The challenges of inclusivity: Priced out of participation

How can the industry help everyone get the gear they need?
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This story is the third of three examining how the path to equity and inclusivity in the outdoor industry is full of halting steps. Diversity is an easy sell. Make the outdoors more welcoming? Sure thing. Be more progressive? Done. Widen the industry's consumer base? But of course? Diversity, equity, and inclusion (DEI)—and how we can do better—have been hot topics in this industry for years. But as usual, things tend to be much less glamorous in the weeds, and the diversity movement's momentum is catching drag on the details. In these stories, we dive into the fray in search of ways the outdoor industry can come together—and keep moving forward.

Patricia Cameron headshot

The author is the founder of Blackpackers, a company leading subsidized outdoor trips for people of color who couldn't otherwise afford them.

One of the oft-neglected pieces of the inclusion and equity equation in the outdoors is a hard look at economic access. As a Black American, I’m well aware of the wealth disparities between black and white populations in the U.S. That’s why I founded Blackpackers, to provide outdoor adventures and gear-lending services at low or no cost.

Plenty of statistics support my own experience: According to the Pew Research Center, white families in America have a household wealth value four times higher than that of the median black family, mostly due to inequities that have been handed down generation to generation since the Jim Crow era. A comparison of median hourly wages between similarly educated groups reveals the same findings: Black Americans, at any education level, make far less than their white counterparts.

And the outdoors isn’t insulated from inequity: In a recent Outdoor Foundation survey, 29 percent of respondents listed cost as one of their biggest barriers to getting outside. 

The cost of a hike

Most people think of outdoor recreation as free, but that couldn’t be further from the truth. Not all Americans live within walking distance of a park or trailhead. For them, outdoor access requires owning a car or paying for public transport. 

Then there’s the cost of gear. At the federal minimum wage of $7.25 per hour, it would take a worker two full eight-hour days to afford new hiking shoes from most major outdoor brands. And what about a good rain jacket? Or a backpack with a real hipbelt to prevent shoulder pain? As a little math reveals, getting outside is never as simple as just deciding to do so.

Where's all the budget gear?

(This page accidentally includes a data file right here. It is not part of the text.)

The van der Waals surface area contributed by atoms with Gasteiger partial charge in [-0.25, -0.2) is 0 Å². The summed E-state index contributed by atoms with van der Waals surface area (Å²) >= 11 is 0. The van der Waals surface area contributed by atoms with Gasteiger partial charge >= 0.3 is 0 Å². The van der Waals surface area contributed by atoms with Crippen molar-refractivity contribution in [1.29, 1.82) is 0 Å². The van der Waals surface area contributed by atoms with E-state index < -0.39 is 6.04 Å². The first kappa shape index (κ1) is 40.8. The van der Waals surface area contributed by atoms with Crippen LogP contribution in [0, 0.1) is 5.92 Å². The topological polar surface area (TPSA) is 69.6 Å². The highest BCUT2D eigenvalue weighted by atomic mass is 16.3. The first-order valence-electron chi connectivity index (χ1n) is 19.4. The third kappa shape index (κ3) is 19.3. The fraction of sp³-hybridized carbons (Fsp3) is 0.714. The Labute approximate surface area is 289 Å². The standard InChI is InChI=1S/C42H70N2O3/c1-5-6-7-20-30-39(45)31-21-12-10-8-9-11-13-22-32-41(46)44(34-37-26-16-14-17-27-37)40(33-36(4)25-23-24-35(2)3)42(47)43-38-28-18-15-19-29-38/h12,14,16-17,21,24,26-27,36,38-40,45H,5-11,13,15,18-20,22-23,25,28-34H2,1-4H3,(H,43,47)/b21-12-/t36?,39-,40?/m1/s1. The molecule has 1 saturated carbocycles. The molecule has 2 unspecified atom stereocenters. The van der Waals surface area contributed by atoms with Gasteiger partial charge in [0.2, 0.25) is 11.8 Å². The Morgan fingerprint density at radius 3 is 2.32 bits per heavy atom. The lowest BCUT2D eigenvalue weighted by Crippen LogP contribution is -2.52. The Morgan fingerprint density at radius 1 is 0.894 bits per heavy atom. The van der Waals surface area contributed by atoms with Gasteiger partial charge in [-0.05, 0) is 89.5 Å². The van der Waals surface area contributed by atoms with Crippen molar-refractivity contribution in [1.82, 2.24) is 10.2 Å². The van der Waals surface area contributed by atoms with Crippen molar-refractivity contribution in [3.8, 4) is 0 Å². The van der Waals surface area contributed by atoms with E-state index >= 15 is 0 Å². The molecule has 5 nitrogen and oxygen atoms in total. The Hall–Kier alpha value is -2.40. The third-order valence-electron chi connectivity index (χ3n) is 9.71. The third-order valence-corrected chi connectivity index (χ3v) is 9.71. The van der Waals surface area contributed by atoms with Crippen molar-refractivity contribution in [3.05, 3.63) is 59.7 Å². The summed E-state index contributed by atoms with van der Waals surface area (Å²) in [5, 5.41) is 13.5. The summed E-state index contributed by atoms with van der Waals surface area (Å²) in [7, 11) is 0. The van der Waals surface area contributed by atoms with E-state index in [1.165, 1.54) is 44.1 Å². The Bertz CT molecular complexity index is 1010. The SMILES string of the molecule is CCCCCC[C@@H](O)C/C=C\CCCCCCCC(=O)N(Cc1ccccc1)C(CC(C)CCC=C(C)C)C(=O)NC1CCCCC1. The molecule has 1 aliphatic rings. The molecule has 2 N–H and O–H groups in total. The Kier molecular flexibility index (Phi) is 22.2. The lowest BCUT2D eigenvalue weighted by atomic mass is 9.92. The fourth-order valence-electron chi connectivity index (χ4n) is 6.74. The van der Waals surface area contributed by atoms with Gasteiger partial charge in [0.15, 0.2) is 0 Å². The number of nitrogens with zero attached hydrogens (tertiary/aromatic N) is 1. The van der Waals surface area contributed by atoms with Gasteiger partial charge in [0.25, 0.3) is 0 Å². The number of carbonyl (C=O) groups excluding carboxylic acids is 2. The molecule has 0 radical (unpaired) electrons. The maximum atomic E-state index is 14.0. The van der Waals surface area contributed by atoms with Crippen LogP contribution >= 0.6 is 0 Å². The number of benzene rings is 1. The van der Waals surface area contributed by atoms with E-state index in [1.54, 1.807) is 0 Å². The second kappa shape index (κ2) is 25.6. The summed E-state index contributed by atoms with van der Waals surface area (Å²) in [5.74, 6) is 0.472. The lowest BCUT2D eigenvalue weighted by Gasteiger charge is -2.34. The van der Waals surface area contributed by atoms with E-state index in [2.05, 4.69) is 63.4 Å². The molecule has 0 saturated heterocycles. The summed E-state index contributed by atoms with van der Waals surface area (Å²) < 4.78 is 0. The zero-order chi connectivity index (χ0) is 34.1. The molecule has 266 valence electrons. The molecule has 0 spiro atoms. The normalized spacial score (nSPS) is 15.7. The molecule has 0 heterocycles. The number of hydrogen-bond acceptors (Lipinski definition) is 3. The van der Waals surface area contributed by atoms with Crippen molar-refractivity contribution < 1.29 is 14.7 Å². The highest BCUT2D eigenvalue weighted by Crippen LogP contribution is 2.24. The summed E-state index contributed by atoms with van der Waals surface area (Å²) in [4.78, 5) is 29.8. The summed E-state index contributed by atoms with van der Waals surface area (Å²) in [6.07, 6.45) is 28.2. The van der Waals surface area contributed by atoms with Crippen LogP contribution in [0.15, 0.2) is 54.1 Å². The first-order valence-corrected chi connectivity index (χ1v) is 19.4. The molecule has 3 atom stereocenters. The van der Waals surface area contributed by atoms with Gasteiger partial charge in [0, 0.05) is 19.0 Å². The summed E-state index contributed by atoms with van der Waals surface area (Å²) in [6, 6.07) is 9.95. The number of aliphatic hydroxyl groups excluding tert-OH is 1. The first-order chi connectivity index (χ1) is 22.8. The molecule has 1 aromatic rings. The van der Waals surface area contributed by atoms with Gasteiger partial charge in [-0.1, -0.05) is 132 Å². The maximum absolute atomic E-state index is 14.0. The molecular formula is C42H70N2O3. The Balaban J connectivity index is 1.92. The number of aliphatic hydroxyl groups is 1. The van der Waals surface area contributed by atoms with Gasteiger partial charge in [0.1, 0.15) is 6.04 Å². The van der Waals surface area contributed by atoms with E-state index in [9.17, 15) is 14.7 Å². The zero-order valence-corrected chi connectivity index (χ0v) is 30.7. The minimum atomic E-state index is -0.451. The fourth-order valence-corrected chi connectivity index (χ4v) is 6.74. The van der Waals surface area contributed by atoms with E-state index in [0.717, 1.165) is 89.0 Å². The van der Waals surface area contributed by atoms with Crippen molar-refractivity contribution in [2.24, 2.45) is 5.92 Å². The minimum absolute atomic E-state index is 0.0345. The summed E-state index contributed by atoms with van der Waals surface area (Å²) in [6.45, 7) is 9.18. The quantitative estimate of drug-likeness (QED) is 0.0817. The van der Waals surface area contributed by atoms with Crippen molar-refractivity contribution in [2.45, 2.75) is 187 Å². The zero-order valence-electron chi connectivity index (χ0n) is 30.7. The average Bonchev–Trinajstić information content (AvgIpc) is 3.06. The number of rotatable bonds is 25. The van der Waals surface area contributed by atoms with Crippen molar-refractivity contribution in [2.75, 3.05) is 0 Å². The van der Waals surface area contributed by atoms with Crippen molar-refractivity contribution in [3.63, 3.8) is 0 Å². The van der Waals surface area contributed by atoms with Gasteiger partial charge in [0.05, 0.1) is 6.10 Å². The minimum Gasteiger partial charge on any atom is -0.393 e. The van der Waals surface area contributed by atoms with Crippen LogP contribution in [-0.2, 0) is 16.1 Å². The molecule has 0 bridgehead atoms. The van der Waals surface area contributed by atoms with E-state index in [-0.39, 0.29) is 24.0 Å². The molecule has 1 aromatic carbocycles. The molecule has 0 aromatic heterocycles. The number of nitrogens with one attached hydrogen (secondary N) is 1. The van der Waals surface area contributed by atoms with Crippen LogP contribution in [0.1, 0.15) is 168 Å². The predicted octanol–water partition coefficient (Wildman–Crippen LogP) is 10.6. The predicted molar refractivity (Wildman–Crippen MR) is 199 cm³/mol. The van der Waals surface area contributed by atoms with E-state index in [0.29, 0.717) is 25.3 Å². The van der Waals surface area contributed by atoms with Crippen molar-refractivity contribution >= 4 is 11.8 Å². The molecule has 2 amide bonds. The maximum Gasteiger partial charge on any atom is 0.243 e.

When Walmart started selling outdoor brands like Black Diamond, LEKI, and Deuter in 2018, there was immediate fallout. All three brands, plus others, pulled out of the agreement. Industry insiders say the move was mostly due to fears about dropping prices and changing brand perceptions.

The truth is that Walmart is perhaps doing more than anyone to try to address economic barriers to the outdoors, selling $25 tents and $16 sleeping bags under its Ozark Trail brand. Refusing to associate with the budget giant is evidence that the outdoor industry may be used to thinking of itself as premium—and might be hesitant to shift that perception, even when that means pricing lower-income families out of participation.

Some brands have launched used gear initatives—like Patagonia’s Worn Wear or REI’s used gear shop (see page 58)—to help bridge the gap. Similarly, consignment and secondhand gear shops have long been a go-to for those looking for affordable gear.

But used gear and discount gear can both have fit and performance trade-offs. I’ve experienced plenty of those trade-offs myself with Ozark Trail. And, for a lot of people, it only takes one collapsed tent to decide that maybe the outdoors isn’t for you after all.

What aspiring outdoorists need is high-quality gear. However, brands do have business realities to contend with.

“We stand behind our price pont,” says Corley Kenna, Patagonia’s director of global communications and public relations. “It is where it is because we want to source our materials from the most environmentally and socially responsible places. If you buy a $5 T-shirt, it probably came at the expense of the planet and the workers who made it.”

Those are real considerations, but so is economic inequity in the U.S., and the fact is that price barriers are keeping people from the outdoors. Brands putting inclusivity front and center of their marketing strategies should remember: Social responsibility starts at home.

Equity isn’t a lookbook with diverse faces. It’s a call to make structural changes in price points to ensure that the most economically vulnerable Americans can participate in outdoor recreation. Anything else is just lip service. 

This article originally appeared in the third issue of The Voice. Subscribe here.

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Interested in other topics related to diversity, equity, and inclusion? Read parts one and two of the series, on racial bias in Leave No Trace efforts and the differences between representation and tokenism in the outdoor space.

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